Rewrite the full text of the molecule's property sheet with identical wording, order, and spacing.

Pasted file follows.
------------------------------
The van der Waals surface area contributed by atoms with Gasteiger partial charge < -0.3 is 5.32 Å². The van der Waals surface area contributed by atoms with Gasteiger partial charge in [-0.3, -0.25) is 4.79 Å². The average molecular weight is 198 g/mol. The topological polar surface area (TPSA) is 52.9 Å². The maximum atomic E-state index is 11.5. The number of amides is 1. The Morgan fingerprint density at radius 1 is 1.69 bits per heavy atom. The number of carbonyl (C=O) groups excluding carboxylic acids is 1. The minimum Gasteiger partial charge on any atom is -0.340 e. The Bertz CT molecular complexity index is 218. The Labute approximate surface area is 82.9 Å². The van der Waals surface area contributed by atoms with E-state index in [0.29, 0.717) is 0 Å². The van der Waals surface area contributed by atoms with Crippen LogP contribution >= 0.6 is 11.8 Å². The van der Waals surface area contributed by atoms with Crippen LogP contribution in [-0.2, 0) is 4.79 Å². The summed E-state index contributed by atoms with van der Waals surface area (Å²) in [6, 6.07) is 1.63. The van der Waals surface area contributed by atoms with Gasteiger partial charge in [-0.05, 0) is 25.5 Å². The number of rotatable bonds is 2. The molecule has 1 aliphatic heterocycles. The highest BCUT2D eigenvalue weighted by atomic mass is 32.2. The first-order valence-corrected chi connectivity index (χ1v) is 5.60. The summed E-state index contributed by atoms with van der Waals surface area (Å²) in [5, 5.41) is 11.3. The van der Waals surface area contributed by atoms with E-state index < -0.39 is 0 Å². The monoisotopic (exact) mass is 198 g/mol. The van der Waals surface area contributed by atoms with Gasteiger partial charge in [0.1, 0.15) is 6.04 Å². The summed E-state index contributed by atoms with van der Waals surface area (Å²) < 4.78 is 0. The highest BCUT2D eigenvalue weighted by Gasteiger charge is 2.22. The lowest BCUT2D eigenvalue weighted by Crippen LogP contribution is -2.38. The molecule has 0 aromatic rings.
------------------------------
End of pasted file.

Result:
The van der Waals surface area contributed by atoms with Gasteiger partial charge < -0.3 is 5.32 Å². The van der Waals surface area contributed by atoms with Gasteiger partial charge in [-0.3, -0.25) is 4.79 Å². The average molecular weight is 198 g/mol. The topological polar surface area (TPSA) is 52.9 Å². The maximum atomic E-state index is 11.5. The number of amides is 1. The Morgan fingerprint density at radius 1 is 1.69 bits per heavy atom. The number of carbonyl (C=O) groups excluding carboxylic acids is 1. The minimum Gasteiger partial charge on any atom is -0.340 e. The Bertz CT molecular complexity index is 218. The Labute approximate surface area is 82.9 Å². The van der Waals surface area contributed by atoms with E-state index in [0.29, 0.717) is 0 Å². The van der Waals surface area contributed by atoms with Crippen LogP contribution >= 0.6 is 11.8 Å². The van der Waals surface area contributed by atoms with Crippen LogP contribution in [-0.2, 0) is 4.79 Å². The summed E-state index contributed by atoms with van der Waals surface area (Å²) in [6, 6.07) is 1.63. The van der Waals surface area contributed by atoms with Gasteiger partial charge in [-0.05, 0) is 25.5 Å². The number of rotatable bonds is 2. The molecule has 1 aliphatic heterocycles. The highest BCUT2D eigenvalue weighted by atomic mass is 32.2. The first-order valence-corrected chi connectivity index (χ1v) is 5.60. The summed E-state index contributed by atoms with van der Waals surface area (Å²) in [5, 5.41) is 11.3. The van der Waals surface area contributed by atoms with E-state index < -0.39 is 0 Å². The monoisotopic (exact) mass is 198 g/mol. The van der Waals surface area contributed by atoms with Gasteiger partial charge in [0.1, 0.15) is 6.04 Å². The summed E-state index contributed by atoms with van der Waals surface area (Å²) < 4.78 is 0. The highest BCUT2D eigenvalue weighted by Gasteiger charge is 2.22. The lowest BCUT2D eigenvalue weighted by Crippen LogP contribution is -2.38. The molecule has 0 aromatic rings.